Branding


Graphic design fans rejoice—the late design legend Massimo Vignelli’s iconic New York City Transit Authority Graphics Standards Manual is set to come back in print. The hard-to-find classic recently made the news after graphic designers Niko Skourtis, Jason Reed and Hamish Smyth discovered a rare first edition in 2012, and began tweeting it page by page.

They have started a Kickstarter campaign to turn the manual into a book, to be made available to the public. According to Fast Company, the new version will be reprinted as a full-size 364-page hardcover book, and printed on 100 and 140 gsm Munken Pure ivory offset paper. It will feature 176 four-color plates printed from high resolution scans of the original Standards Manual, and will include an introduction by Pentagram partner Michael Bierut.

Licensed exclusively from the New York City MTA, it will be produced in an extremely limited run, and will not be reissued once the campaign is over. The project has far exceeded its funding goal, but you can still head over to Kickstarter to pledge for it and secure your very own copy. (via Design Taxi)

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Pearlfisher New York has created the new brand strategy, tone of voice, brand identity, and packaging for organic chocolate brand, NibMor. A premium snack brand that does things differently, NibMor was founded by two nutritionists with a love for dark chocolate, eager to share the health benefits of chocolate as part of an active lifestyle. The challenge for NibMor was how to create a cohesive brand message that was enticing to consumers, expressing their healthy point of difference in a desirable way on the crowded confectionary shelf.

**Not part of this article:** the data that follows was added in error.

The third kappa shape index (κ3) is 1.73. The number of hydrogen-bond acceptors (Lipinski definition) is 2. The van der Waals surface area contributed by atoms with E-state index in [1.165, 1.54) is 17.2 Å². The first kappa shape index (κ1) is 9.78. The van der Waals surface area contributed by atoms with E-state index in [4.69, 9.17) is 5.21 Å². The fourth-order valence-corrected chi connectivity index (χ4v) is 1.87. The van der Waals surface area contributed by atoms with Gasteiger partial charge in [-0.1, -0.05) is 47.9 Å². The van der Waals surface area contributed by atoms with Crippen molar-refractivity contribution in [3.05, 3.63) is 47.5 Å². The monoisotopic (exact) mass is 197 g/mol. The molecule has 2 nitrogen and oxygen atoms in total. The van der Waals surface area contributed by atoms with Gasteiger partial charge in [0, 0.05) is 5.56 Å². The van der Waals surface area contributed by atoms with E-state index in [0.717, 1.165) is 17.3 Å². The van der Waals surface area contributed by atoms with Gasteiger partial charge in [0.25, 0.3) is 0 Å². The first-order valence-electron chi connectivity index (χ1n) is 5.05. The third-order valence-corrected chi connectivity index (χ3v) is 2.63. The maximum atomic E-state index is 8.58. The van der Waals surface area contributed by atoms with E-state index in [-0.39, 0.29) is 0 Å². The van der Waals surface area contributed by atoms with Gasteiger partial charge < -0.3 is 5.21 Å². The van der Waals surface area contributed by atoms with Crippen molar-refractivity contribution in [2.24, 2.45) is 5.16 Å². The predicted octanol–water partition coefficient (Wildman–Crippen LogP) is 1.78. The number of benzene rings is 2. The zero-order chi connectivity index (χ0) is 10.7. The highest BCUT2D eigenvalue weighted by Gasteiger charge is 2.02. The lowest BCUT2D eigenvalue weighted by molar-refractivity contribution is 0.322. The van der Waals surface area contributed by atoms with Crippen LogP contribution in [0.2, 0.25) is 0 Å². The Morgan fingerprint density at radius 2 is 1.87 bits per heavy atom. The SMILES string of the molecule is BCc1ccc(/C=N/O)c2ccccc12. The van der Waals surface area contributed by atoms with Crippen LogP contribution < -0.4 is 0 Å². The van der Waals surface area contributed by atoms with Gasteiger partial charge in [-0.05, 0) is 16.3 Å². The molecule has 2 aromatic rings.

Pearlfisher’s redesign and repositioning for NibMor unifies the health benefits of dark chocolate with the personality behind the brand in a dynamic way, creating a whole new visual and verbal language for chocolate. A fluid word mark takes their existing identity from earnest to energetic and reflects the personal touch that NibMor impart into each bar of their chocolate. As portion control is particularly important to NibMor’s food philosophy, Pearlfisher has used a hand as a primary design element that playfully cues the correct portion size for each product in the range. On the back of pack these hands evolve to evoke the personality and vibrancy behind the brand. The result is a new design that is modern, expressive and breaks the traditional category codes of chocolate to be both accessible and indulgent. Lastly, a new and vibrant color palette helps NibMor differentiate itself from competitor confectionary brands.

Tess Wicksteed, Executive Vice President at Pearlfisher New York comments, “We see Nibmor as the future of chocolate: chocolate with substance; fulfilling on many levels – social, personal and environmental. The project was about defining a clear brand idea and then bringing it to life both visually and verbally.” Hamish Campbell, Creative Director at Pearlfisher New York comments, “Our new design for NibMor does away with the idea of guilty pleasure, making NibMor chocolate an everyday indulgence that you can feel good about. We can’t wait to see this brand start to change the market for the better.” (via Lovely Package)

This is such a simple, but yet striking concept and packaging design in my point of view. Love the strong colour coding and the paper used for the packaging.